Anthropic activities are directly related to the contamination of aquatic ecosystems owing to the release of numerous chemicals from agricultural and urban waste. These contaminants cause environmental degradation and a decrease in the availability of water quality. The objective of this search was to evaluate the efficiency of physicochemical, chemical, and microbiological tests; extraction of chlorophyll a; and genetic parameters to identify anthropic activities and weather condition effects on the stream water quality and the consequences of its use by the population. The physicochemical parameters were within the limits allowed by the Brazilian law. However, contamination by metals (Cd 0.510 mg L−1, Co 0.405 mg L−1, and Ni 0.316 mg L−1) has been found at various collection points to be more than the allowable values. The antibiotic oxytetracycline was detected in stream water in quantities of up to 89 μg L−1. In relation to microbiological contamination, Escherichia coli and Pseudomonas spp. have been isolated. The averages of chlorophyll a were up to 0.15558 mg cm−2. Genetic tools identified greater number of micronuclei and DNA damage in periods that showed lower rainfall rates and lower amounts of metals. The analysis used for monitoring was efficient to verify the interference that animal breeding and planting of different cultures have caused on that stream. Thus, the continued use of this water for drinking, irrigation of vegetables, and recreational activities makes the population susceptible to contamination by bacteria and creates conditions for the development of genetic alterations in the long run.

Declining oxygen in the global ocean and coastal waters

Breitburg D, Levin LA, Oschlies A, Grégoire M, Chavez FP, Conley DJ, Garçon V, Gilbert D, Gutiérrez D, Isensee K, et al. Declining oxygen in the global ocean and coastal waters. Science [Internet]. 2018 ;359(6371):eaam7240. Available from: http://science.sciencemag.org/content/359/6371/eaam7240
Freely available?: 
No
Summary available?: 
No
Approximate cost to purchase or rent this item from the publisher: 
US $30.00
Type: Journal Article

Oxygen is fundamental to life. Not only is it essential for the survival of individual animals, but it regulates global cycles of major nutrients and carbon. The oxygen content of the open ocean and coastal waters has been declining for at least the past half-century, largely because of human activities that have increased global temperatures and nutrients discharged to coastal waters. These changes have accelerated consumption of oxygen by microbial respiration, reduced solubility of oxygen in water, and reduced the rate of oxygen resupply from the atmosphere to the ocean interior, with a wide range of biological and ecological consequences. Further research is needed to understand and predict long-term, global- and regional-scale oxygen changes and their effects on marine and estuarine fisheries and ecosystems.

An Overview of Seabed Mining Including the Current State of Development, Environmental Impacts, and Knowledge Gaps

Miller KA, Thompson KF, Johnston P, Santillo D. An Overview of Seabed Mining Including the Current State of Development, Environmental Impacts, and Knowledge Gaps. Frontiers in Marine Science [Internet]. 2018 ;4. Available from: https://www.frontiersin.org/articles/10.3389/fmars.2017.00418/full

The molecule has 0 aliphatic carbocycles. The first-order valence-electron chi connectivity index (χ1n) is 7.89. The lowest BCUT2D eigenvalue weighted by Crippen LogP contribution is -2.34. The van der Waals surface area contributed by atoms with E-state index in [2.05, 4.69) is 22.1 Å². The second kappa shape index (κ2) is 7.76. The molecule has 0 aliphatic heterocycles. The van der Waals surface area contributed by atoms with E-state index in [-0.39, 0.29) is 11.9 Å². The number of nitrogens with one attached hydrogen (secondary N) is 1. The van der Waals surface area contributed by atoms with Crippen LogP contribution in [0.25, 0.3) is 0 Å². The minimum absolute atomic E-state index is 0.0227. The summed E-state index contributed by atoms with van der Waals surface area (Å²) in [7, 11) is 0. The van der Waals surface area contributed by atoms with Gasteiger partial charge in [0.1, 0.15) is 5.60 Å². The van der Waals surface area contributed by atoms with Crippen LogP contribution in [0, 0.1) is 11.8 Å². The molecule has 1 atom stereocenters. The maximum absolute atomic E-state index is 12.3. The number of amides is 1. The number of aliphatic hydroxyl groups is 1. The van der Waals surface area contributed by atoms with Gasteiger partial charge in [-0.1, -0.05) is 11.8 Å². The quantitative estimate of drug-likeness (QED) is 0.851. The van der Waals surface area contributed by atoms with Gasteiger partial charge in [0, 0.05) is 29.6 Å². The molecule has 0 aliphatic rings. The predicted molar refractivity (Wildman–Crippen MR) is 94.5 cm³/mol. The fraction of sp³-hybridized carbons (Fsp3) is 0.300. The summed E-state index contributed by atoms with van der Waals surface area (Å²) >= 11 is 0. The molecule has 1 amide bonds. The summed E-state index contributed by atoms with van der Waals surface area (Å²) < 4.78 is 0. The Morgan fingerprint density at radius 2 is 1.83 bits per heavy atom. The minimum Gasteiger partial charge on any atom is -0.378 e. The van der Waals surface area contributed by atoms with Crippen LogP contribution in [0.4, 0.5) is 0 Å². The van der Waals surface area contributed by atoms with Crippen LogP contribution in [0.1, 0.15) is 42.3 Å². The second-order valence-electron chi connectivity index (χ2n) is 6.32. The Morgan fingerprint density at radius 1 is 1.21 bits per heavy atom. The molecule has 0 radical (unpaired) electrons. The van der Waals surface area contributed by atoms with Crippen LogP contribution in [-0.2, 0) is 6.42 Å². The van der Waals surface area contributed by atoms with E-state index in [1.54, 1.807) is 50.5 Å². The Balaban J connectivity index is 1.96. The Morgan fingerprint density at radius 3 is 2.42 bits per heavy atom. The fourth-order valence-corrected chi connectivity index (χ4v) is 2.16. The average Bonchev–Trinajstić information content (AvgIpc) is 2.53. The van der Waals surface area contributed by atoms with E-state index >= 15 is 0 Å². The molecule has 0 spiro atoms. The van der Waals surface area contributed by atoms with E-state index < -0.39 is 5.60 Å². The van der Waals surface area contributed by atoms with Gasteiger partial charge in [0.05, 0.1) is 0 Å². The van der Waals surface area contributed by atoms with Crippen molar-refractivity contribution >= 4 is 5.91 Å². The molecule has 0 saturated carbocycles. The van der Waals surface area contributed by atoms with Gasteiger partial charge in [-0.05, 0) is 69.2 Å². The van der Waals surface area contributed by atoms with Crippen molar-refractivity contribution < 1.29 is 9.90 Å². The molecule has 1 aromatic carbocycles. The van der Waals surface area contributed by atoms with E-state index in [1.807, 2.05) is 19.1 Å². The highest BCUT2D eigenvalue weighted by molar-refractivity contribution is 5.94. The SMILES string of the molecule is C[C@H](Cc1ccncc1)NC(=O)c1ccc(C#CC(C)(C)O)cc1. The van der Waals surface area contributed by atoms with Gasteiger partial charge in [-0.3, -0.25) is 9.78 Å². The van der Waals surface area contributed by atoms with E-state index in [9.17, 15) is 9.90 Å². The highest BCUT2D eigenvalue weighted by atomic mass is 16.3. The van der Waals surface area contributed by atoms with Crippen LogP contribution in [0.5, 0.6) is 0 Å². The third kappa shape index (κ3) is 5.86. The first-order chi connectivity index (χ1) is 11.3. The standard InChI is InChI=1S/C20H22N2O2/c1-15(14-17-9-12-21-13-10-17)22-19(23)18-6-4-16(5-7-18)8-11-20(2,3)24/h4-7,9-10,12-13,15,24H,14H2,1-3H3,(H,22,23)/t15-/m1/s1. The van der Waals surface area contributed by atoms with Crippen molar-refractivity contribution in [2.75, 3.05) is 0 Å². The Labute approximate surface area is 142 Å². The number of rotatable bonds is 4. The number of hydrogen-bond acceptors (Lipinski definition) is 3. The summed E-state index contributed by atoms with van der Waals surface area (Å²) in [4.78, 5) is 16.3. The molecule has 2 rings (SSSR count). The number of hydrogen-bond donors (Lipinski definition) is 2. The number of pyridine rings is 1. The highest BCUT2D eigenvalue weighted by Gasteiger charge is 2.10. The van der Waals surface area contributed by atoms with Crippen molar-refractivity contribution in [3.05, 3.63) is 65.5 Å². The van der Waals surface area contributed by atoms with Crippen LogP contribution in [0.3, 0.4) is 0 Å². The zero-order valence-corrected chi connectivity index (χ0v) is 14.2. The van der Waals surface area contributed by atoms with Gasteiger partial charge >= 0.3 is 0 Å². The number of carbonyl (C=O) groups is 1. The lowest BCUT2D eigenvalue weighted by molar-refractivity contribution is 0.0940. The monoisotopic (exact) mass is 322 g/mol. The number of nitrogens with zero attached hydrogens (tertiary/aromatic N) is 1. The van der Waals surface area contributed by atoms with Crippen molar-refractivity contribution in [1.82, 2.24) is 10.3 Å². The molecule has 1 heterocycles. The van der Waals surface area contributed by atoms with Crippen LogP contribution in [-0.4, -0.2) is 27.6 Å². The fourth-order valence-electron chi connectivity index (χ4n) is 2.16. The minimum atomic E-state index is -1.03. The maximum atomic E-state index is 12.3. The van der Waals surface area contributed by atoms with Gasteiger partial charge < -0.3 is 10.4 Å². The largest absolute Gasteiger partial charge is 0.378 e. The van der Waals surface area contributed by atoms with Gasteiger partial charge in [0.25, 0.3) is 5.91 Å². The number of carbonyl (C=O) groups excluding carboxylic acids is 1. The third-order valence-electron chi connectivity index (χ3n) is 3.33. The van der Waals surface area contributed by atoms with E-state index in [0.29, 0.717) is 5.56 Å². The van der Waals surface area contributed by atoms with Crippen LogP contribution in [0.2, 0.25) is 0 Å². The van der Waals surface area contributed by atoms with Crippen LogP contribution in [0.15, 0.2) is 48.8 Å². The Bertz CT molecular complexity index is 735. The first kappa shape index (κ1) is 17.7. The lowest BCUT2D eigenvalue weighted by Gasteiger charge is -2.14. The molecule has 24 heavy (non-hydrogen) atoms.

Freely available?: 
Yes
Summary available?: 
No
Type: Journal Article

Rising demand for minerals and metals, including for use in the technology sector, has led to a resurgence of interest in exploration of mineral resources located on the seabed. Such resources, whether seafloor massive (polymetallic) sulfides around hydrothermal vents, cobalt-rich crusts (CRCs) on the flanks of seamounts or fields of manganese (polymetallic) nodules on the abyssal plains, cannot be considered in isolation of the distinctive, in some cases unique, assemblages of marine species associated with the same habitats and structures. In addition to mineral deposits, there is interest in extracting methane from gas hydrates on continental slopes and rises. Many of the regions identified for future seabed mining are already recognized as vulnerable marine ecosystems (VMEs). Since its inception in 1982, the International Seabed Authority (ISA), charged with regulating human activities on the deep-sea floor beyond the continental shelf, has issued 27 contracts for mineral exploration, encompassing a combined area of more than 1.4 million km2, and continues to develop rules for commercial mining. At the same time, some seabed mining operations are already taking place within continental shelf areas of nation states, generally at relatively shallow depths, and with others at advanced stages of planning. The first commercial enterprise, expected to target mineral-rich sulfides in deeper waters, at depths between 1,500 and 2,000 m on the continental shelf of Papua New Guinea, is scheduled to begin early in 2019. In this review, we explore three broad aspects relating to the exploration and exploitation of seabed mineral resources: (1) the current state of development of such activities in areas both within and beyond national jurisdictions, (2) possible environmental impacts both close to and more distant from mining activities and (3) the uncertainties and gaps in scientific knowledge and understanding which render baseline and impact assessments particularly difficult for the deep sea. We also consider whether there are alternative approaches to the management of existing mineral reserves and resources, which may reduce incentives for seabed mining.